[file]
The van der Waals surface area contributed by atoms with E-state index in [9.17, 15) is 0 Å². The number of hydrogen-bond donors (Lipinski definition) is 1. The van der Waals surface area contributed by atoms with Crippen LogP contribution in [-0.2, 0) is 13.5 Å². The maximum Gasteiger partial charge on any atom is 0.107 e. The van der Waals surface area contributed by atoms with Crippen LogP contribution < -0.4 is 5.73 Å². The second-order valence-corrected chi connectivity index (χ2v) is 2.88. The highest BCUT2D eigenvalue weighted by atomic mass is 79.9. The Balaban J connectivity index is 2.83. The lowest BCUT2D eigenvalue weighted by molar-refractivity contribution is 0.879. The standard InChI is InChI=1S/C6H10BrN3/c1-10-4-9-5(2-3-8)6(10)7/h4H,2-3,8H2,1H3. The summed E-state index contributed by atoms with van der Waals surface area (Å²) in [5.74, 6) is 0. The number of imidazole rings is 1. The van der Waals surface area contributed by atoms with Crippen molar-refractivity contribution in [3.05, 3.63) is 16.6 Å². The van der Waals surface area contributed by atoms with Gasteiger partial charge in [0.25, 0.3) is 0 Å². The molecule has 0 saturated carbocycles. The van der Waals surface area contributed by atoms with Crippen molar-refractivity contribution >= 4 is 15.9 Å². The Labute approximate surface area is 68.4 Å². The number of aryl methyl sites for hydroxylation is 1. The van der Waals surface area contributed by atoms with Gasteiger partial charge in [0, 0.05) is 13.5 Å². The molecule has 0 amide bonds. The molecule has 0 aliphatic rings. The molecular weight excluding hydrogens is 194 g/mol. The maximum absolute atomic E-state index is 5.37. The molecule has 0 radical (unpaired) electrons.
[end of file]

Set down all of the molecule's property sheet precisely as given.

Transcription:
The van der Waals surface area contributed by atoms with E-state index in [9.17, 15) is 0 Å². The number of hydrogen-bond donors (Lipinski definition) is 1. The van der Waals surface area contributed by atoms with Crippen LogP contribution in [-0.2, 0) is 13.5 Å². The maximum Gasteiger partial charge on any atom is 0.107 e. The van der Waals surface area contributed by atoms with Crippen LogP contribution < -0.4 is 5.73 Å². The second-order valence-corrected chi connectivity index (χ2v) is 2.88. The highest BCUT2D eigenvalue weighted by atomic mass is 79.9. The Balaban J connectivity index is 2.83. The lowest BCUT2D eigenvalue weighted by molar-refractivity contribution is 0.879. The standard InChI is InChI=1S/C6H10BrN3/c1-10-4-9-5(2-3-8)6(10)7/h4H,2-3,8H2,1H3. The summed E-state index contributed by atoms with van der Waals surface area (Å²) in [5.74, 6) is 0. The number of imidazole rings is 1. The van der Waals surface area contributed by atoms with Crippen molar-refractivity contribution in [3.05, 3.63) is 16.6 Å². The van der Waals surface area contributed by atoms with Gasteiger partial charge in [0.25, 0.3) is 0 Å². The molecule has 0 saturated carbocycles. The van der Waals surface area contributed by atoms with Crippen molar-refractivity contribution >= 4 is 15.9 Å². The Labute approximate surface area is 68.4 Å². The number of aryl methyl sites for hydroxylation is 1. The van der Waals surface area contributed by atoms with Gasteiger partial charge in [0, 0.05) is 13.5 Å². The molecule has 0 amide bonds. The molecule has 0 aliphatic rings. The molecular weight excluding hydrogens is 194 g/mol. The maximum absolute atomic E-state index is 5.37. The molecule has 0 radical (unpaired) electrons.